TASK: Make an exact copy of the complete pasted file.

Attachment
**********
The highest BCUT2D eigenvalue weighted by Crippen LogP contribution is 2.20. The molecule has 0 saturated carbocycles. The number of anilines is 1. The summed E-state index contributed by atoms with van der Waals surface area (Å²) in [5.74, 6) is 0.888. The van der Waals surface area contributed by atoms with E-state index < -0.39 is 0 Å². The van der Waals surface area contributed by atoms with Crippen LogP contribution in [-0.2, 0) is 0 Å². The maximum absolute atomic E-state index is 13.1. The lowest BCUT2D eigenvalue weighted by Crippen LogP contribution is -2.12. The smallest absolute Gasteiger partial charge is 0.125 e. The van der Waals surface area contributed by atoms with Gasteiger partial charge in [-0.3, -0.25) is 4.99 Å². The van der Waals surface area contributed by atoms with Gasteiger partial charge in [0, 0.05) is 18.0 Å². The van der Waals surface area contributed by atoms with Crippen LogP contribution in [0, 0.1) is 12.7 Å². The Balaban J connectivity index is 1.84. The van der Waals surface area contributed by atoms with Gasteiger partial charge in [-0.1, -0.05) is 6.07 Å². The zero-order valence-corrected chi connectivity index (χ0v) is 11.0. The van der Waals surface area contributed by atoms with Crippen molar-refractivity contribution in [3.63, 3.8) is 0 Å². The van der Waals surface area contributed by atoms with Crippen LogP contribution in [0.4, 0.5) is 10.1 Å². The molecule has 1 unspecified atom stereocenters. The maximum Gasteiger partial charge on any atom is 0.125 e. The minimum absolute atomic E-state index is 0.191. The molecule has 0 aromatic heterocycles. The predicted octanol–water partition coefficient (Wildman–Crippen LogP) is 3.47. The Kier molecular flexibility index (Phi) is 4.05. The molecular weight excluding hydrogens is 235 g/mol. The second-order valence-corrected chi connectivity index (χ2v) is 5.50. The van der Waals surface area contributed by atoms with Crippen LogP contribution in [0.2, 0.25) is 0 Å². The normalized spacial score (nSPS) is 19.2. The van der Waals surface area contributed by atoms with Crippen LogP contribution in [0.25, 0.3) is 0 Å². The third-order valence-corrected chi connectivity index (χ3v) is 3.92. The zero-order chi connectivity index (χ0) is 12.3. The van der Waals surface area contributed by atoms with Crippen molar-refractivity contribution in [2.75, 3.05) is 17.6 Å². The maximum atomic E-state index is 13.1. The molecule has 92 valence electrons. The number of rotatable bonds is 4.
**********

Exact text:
The highest BCUT2D eigenvalue weighted by Crippen LogP contribution is 2.20. The molecule has 0 saturated carbocycles. The number of anilines is 1. The summed E-state index contributed by atoms with van der Waals surface area (Å²) in [5.74, 6) is 0.888. The van der Waals surface area contributed by atoms with E-state index < -0.39 is 0 Å². The van der Waals surface area contributed by atoms with Crippen LogP contribution in [-0.2, 0) is 0 Å². The maximum absolute atomic E-state index is 13.1. The lowest BCUT2D eigenvalue weighted by Crippen LogP contribution is -2.12. The smallest absolute Gasteiger partial charge is 0.125 e. The van der Waals surface area contributed by atoms with Gasteiger partial charge in [-0.3, -0.25) is 4.99 Å². The van der Waals surface area contributed by atoms with Gasteiger partial charge in [0, 0.05) is 18.0 Å². The van der Waals surface area contributed by atoms with Crippen LogP contribution in [0, 0.1) is 12.7 Å². The Balaban J connectivity index is 1.84. The van der Waals surface area contributed by atoms with Gasteiger partial charge in [-0.1, -0.05) is 6.07 Å². The zero-order valence-corrected chi connectivity index (χ0v) is 11.0. The van der Waals surface area contributed by atoms with Crippen molar-refractivity contribution in [3.63, 3.8) is 0 Å². The van der Waals surface area contributed by atoms with Crippen LogP contribution in [0.4, 0.5) is 10.1 Å². The molecule has 1 unspecified atom stereocenters. The maximum Gasteiger partial charge on any atom is 0.125 e. The minimum absolute atomic E-state index is 0.191. The molecule has 0 aromatic heterocycles. The predicted octanol–water partition coefficient (Wildman–Crippen LogP) is 3.47. The Kier molecular flexibility index (Phi) is 4.05. The molecular weight excluding hydrogens is 235 g/mol. The second-order valence-corrected chi connectivity index (χ2v) is 5.50. The van der Waals surface area contributed by atoms with Crippen LogP contribution in [0.2, 0.25) is 0 Å². The normalized spacial score (nSPS) is 19.2. The van der Waals surface area contributed by atoms with Crippen LogP contribution in [0.25, 0.3) is 0 Å². The third-order valence-corrected chi connectivity index (χ3v) is 3.92. The zero-order chi connectivity index (χ0) is 12.3. The van der Waals surface area contributed by atoms with Crippen molar-refractivity contribution in [2.75, 3.05) is 17.6 Å². The maximum atomic E-state index is 13.1. The molecule has 92 valence electrons. The number of rotatable bonds is 4.